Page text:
- By using aerodynamic lift to do the turn-around maneuver, you will end up requiring less RTLS delta-V for a given staging velocity.
- While it is possible to do a propulsive boostback with an HTHL stage, all of the main burns for a lift-assisted boostback system are performed at altitudes where aerodynamic control surfaces can provide some or all of the control, thus allowing you to use engines as simple as those that would be required for glideback.
- This approach gives you most if not all of the reduced upper stage delta-V requirements that a propulsive boostback technique without anywhere near as much of a first stage delta-V penalty. This means that this approach may stay competitive with glideback and pop-up approaches even as the level of achievable stage performance increases.
- Unlike propulsive boostback, your IIP never ends up stopping and loitering over any given point, because your trajectory is being bent around aerodynamically. A rapidly-moving IIP crosses a given chunk of land faster, thus making it easier to maintain a reasonable E-sub-c for launch license purposes.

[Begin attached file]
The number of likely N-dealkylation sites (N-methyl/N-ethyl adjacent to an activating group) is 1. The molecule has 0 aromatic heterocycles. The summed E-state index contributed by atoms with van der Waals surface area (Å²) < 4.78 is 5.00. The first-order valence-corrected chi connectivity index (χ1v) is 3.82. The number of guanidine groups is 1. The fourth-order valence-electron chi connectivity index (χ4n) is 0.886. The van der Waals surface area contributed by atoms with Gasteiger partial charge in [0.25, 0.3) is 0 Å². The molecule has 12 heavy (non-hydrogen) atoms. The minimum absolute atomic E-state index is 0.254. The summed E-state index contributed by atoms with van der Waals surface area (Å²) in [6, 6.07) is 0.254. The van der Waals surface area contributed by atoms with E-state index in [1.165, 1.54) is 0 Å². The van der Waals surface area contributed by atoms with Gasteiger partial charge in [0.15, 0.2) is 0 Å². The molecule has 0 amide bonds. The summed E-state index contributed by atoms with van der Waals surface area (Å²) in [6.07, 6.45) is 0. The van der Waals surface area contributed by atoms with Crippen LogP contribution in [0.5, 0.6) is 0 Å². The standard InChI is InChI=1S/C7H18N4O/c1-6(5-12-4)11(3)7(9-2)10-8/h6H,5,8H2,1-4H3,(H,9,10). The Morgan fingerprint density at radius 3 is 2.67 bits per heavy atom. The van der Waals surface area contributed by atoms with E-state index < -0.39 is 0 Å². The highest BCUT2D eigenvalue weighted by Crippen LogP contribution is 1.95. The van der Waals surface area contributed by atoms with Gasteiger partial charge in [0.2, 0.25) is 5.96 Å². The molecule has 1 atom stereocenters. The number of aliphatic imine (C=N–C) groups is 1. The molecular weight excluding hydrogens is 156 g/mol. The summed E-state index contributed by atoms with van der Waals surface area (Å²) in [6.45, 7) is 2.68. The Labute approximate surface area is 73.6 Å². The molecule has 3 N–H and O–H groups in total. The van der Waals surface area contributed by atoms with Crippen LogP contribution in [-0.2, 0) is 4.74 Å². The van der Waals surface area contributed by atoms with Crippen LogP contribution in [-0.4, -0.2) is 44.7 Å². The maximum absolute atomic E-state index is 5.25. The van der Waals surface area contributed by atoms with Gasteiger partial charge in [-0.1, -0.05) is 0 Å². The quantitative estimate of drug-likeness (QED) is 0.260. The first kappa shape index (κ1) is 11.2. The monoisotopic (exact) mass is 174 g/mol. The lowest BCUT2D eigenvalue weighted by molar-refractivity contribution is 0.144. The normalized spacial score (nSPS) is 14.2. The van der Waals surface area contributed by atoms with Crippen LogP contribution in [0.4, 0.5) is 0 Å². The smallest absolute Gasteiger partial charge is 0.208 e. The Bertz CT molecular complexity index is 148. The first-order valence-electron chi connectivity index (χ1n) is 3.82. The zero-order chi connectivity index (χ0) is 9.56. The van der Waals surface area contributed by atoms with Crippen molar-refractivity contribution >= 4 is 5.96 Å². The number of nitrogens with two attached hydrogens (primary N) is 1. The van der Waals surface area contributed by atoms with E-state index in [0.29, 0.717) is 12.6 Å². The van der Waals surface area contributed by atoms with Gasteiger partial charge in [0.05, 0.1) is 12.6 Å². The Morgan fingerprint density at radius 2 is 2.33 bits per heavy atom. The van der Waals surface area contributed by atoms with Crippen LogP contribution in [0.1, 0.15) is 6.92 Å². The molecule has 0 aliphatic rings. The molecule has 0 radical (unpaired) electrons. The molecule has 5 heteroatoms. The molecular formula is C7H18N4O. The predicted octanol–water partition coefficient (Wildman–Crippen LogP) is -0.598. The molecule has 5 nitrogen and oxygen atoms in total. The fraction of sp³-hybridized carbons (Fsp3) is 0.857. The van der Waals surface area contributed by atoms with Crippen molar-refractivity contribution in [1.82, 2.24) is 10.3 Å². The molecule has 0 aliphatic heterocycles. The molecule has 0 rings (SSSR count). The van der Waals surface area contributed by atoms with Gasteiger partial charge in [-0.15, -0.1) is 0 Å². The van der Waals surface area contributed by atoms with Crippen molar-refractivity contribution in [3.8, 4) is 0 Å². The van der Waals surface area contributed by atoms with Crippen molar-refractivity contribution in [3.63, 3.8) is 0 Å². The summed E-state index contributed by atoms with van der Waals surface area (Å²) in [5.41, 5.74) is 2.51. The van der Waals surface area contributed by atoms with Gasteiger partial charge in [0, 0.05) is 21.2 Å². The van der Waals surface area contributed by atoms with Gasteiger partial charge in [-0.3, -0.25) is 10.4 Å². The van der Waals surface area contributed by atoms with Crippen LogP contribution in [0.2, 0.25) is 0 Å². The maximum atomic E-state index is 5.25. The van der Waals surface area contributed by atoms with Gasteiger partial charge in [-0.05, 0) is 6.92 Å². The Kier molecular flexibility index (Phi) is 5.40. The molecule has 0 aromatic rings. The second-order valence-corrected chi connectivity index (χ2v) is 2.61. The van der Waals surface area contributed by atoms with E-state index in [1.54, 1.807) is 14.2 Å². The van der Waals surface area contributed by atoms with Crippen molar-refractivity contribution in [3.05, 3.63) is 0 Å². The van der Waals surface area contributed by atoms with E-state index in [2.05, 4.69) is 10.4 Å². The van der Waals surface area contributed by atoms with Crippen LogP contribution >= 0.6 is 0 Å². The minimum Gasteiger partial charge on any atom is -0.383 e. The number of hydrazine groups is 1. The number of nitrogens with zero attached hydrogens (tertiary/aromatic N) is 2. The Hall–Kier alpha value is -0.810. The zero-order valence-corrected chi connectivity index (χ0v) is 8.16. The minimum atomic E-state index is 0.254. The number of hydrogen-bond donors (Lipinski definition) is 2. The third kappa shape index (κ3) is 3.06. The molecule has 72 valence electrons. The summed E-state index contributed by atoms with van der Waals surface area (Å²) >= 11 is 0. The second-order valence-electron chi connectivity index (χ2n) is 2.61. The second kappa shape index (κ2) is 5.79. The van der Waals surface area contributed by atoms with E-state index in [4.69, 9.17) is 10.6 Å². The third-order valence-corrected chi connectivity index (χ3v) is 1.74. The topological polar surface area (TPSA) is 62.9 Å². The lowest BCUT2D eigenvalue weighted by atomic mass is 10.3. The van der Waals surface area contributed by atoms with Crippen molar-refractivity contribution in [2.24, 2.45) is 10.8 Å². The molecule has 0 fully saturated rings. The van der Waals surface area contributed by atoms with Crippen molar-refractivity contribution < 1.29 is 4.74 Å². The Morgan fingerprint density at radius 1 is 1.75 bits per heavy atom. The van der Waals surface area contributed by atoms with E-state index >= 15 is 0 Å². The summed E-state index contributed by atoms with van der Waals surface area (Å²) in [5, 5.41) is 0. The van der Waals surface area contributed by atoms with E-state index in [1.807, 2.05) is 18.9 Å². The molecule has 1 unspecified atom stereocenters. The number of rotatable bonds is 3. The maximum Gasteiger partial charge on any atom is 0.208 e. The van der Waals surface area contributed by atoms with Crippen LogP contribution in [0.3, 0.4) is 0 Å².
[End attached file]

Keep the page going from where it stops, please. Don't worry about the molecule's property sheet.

- The fact that this approach doesnâ€™t really require any unique capabilities not needed for glideback (glideback may assume that you have the capability to relight the engines in case you need to do a go-around at the landing site), means that you can incrementally upgrade a glideback vehicle to be able to perform a lift-assisted boostback. For a given glideback TSTO design, as you incrementally add first-stage performance, that offloads performance requirements from the upper stage, allowing it to carry more payload over time.
- Most of the aerodynamic maneuvering occurs at a high enough altitude and speed that it’s possibly in the hypersonic regime. In the hypersonic regime, lifting bodies are just about as good as winged stages, which means it might be possible to have a VTVL system that has a lifting body configuration. You’d use the lift for aiding in the turn-around maneuver, and some of the glideback, but would use propulsion for takeoff and landing. Thus getting some of the benefits of a winged vehicle, while avoiding the disadvantages of a VTHL system.